The lawsuit argues firms knowingly provided drugs sold on by the Mahdi Army to fund attacks on US troops
US probes pharma firms accused of aiding Iraqi militia that killed Americans
Michael Chand was working in south-east Iraq as a civilian contractor for American reconstruction efforts when his convoy was attacked in 2007 by forces believed to be loyal to then firebrand Shia cleric Moqtada Al Sadr.
At first, his family were told he was shot and killed. They later learned he was being held hostage at a time when militant attacks on American forces were at their bloodiest.
His body was returned three years later, bearing the hallmarks of torture.
Now his widow is one of the dozens of bereaved relatives who accuse big international pharmaceutical companies of helping bankroll the Mahdi Army in its campaign of violence through kickbacks of medicine and supplies given to the Iraqi ministry of health which was then under Mr Al Sadr’s control.
For Washington, Mr Al Sadr has been the most vocal opponent of the American war. His militias were blamed for deadly attacks on a US-backed political opponent and soldiers, triggering an arrest warrant for murder that was never executed. But in recent years he has moved away from his openly anti-US stance and the position in Washington has softened.
The five pharmaceutical companies deny the allegations but this week it emerged that the US Department of Justice had launched an investigation.
In a regulatory filing, AstraZeneca, the UK pharmaceutical giant, said it “has received an inquiry from the US Department of Justice in connection with an anti-corruption investigation relating to activities in Iraq, including interactions with the Iraqi government and certain of the same matters alleged in the lawsuit.”
The suit, filed in federal court in the District of Columbia on behalf of 112 victims, seeks to hold five companies responsible for the deaths of hundreds of American soldiers from 2005 to 2009.
The defendants are household names: General Electric, Johnson & Johnson, Pfizer and Roche as well as AstraZeneca.
“The terrorist-finance mechanism was straightforward: the terrorists openly controlled the Iraqi ministry in charge of importing medical goods, and defendants — all of which are large Western medical-supply companies — obtained lucrative contracts from that ministry by making corrupt payments to the terrorists who ran it,” says the suit. Mr Al Sadr nor his Mahdi Army were ever officially designated as terrorists by the US.
The action dates to some of the darkest days of post-Saddam Iraq, as insurgent forces rolled back US hopes of quick victory with IED blasts and ambushes.
Mr Al Sadr emerged as a key figure after the 2005 elections and a loyalist took control of the ministry of health as the government divvied up key positions.
Visitors were left in no doubt about who was in control.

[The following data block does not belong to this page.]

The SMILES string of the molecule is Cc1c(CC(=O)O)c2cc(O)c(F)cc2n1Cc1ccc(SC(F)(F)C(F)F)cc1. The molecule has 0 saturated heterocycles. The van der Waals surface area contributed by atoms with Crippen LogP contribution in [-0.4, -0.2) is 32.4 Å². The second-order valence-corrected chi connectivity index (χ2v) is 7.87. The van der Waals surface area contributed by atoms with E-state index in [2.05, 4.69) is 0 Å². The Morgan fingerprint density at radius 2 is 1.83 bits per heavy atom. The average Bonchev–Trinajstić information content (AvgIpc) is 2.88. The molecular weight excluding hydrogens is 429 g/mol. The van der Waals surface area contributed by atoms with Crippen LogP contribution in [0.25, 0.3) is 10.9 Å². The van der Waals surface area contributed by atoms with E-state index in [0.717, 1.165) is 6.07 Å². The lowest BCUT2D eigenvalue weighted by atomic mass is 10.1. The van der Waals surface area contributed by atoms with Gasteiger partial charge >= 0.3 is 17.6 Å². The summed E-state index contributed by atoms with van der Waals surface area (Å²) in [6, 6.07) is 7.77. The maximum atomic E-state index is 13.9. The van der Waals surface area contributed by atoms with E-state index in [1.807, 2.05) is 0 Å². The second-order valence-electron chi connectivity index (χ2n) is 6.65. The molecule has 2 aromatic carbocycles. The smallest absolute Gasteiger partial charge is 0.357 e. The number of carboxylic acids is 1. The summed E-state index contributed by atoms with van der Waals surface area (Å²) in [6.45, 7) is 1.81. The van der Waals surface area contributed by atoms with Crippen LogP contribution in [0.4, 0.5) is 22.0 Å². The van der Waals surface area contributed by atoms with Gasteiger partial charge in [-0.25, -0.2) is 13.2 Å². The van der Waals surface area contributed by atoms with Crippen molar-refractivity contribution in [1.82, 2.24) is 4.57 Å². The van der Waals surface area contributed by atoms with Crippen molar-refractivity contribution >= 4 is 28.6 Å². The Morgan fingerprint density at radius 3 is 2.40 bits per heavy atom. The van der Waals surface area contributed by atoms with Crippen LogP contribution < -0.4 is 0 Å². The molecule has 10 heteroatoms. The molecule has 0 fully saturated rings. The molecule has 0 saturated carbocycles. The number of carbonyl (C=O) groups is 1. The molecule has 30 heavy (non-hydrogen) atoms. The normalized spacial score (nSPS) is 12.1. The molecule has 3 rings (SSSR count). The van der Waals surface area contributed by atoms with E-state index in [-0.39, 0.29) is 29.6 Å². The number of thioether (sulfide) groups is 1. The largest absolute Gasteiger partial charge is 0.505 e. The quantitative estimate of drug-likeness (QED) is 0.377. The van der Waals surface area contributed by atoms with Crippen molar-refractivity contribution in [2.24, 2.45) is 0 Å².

Flags of the Mahdi Army – or Jaysh al-Mahdim – were on display at the ministry beside banners proclaiming, “Death to America and Israel.” A mural of Mr Al Sadr stood at the entrance.
“Sunnis and secular technocrats alike were purged in what one percipient witness describes as a widespread ‘occupational cleansing',” the lawsuit alleges. “Doctors who exhibited insufficient loyalty to the Sadrists were killed or forced to flee.”
So clear was the influence, that during a 2007 press conference, Gen David Petraeus, the senior American commander in the country, said Sadrists had “effectively hijacked the Ministry of Health”.
At the same time, the ministry’s budget expanded rapidly with an influx of US aid – from $16 million in 2003 to more than $1 billion a year later.
The suit claims the ministry demanded a 20 per cent “religious tax” on contracts which was paid for with donations of drugs and services.
Meanwhile, the Mahdi Army accelerated Iraq’s slide into civil war. After launching the first Shia attacks on American forces in 2004, it was accused of running death squads against Sunnis to remove them from swaths of Baghdad and carrying out a string of atrocities.
Mr Al Sadr eventually fled to Iran, for voluntary exile in 2008 for three years- upon his return in 2011 American forces had completed their withdrawal.
The cleric was able to gather public support by launching campaigns and protests against corruption within the Shiite-led government as well as standing against Iranian influence in the country.
This year when his slate’s strong showing in elections – predicated on tackling anti-sectarian and the outside influence of Iran and the US - propelled him into the role of kingmaker.
The activities of his militia are under fresh scrutiny after changes to US law demanded by relatives of people who died in the 9/11 terrorist attacks. It expanded corporate civil liability under the Anti-Terrorism Act.
The defendants have filed a court motion to dismiss the case.
They say they “vigorously” deny knowingly supporting terrorism. In a lengthy filing, they argue they merely answered the US government’s call to do business with the Iraqi ministry of health and donate medicines.
They also point out that Jaysh al-Mahdi is not designated as a foreign terrorist organisation.
A spokesperson for AstraZeneca confirmed the approach by the Department of Justice and added: “AstraZeneca has a robust and dynamic compliance program, and we refuse to tolerate bribery or any other form of corruption.”